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Downtown business members give nod to last year as they strive for 'bigger and better' in 2023

By Joanne Beck

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During the downtown annual beer walk, an out-of-town participant won a gift card, which not only brought her back, but she had her whole family in tow. They shopped at Empire Hemp and booked a massage at The Spa at Artemis, promising to return for dinner and stop into Valle Jewelers to browse and hopefully purchase some of the shop’s dazzling items on display.

That is perhaps the epitome of what a Business Improvement District event is all about, and Executive Director Shanon Maute shared that visitor’s excitement of winning and exploring downtown Batavia during BID’s annual awards get-together Thursday evening.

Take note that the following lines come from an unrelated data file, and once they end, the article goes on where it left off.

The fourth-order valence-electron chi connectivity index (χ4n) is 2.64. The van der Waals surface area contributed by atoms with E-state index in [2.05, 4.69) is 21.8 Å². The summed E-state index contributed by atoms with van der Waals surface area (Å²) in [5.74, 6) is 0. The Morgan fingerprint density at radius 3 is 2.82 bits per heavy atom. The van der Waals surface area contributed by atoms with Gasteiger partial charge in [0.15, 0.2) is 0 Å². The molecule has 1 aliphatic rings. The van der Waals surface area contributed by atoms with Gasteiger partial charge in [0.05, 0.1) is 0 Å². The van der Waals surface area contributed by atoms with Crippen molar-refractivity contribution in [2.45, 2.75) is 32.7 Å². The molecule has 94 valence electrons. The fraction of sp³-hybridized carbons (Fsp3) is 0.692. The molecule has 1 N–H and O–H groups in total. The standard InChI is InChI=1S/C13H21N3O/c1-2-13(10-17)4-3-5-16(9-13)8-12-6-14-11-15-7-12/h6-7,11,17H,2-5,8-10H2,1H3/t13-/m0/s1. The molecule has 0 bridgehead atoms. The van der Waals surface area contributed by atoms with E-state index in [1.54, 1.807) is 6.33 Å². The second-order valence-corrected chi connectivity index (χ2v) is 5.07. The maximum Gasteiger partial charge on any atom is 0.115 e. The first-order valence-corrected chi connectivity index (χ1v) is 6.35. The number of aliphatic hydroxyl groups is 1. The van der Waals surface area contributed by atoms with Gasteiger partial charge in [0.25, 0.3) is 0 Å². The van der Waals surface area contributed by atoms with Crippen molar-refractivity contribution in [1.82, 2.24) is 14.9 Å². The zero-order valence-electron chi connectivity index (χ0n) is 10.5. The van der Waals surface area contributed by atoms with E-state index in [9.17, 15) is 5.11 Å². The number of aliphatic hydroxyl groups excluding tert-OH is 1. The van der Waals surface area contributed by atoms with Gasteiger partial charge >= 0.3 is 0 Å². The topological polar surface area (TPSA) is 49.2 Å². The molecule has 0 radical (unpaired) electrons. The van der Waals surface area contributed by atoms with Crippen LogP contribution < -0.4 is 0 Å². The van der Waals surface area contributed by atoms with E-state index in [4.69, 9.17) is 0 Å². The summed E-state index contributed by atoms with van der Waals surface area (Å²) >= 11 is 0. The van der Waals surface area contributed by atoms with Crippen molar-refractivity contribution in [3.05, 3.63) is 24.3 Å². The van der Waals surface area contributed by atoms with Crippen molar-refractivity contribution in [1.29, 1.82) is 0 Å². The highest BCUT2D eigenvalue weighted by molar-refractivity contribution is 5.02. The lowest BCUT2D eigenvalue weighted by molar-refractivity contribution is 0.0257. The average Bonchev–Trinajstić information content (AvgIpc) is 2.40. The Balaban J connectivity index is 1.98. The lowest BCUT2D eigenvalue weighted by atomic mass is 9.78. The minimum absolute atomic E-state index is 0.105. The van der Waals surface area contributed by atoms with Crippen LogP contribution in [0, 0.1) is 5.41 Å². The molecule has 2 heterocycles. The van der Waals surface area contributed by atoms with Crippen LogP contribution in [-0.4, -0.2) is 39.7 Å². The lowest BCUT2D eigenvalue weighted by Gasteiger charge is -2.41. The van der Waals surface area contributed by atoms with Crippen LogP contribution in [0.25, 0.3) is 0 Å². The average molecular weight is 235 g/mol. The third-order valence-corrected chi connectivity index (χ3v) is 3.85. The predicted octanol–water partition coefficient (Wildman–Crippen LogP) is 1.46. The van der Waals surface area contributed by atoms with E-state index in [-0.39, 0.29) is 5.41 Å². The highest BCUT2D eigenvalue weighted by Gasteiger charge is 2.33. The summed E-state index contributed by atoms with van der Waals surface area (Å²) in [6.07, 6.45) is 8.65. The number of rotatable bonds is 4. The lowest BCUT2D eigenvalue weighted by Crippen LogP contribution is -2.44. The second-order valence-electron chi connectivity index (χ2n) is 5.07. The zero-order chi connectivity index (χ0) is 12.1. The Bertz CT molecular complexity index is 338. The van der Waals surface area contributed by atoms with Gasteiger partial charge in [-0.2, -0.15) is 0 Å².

“The events, and what they mean to our community — where do I start? Let’s start with the Wine Walk, Beer Walk and the newly added Cider Walk. These events may not seem that impactful, but on a typical walk, they get over 600 people downtown and into our businesses,” Maute said at Center Street Smokehouse. “We are not only getting locals, but we are seeing more and more people from out of town. The reactions we get from them are great. They tell us how much they love our downtown and had no idea that some of these businesses were here — sad but true. We do see a lot of repeat business from these walks.”

That one winning participant and her family, on their return trip, had lunch at one restaurant and dessert at another before shopping and getting a pampering treatment at Artemis, Maute said. They took advantage of much that downtown retailers and eateries had to offer, with no time left to even complete their to-do list during one visit.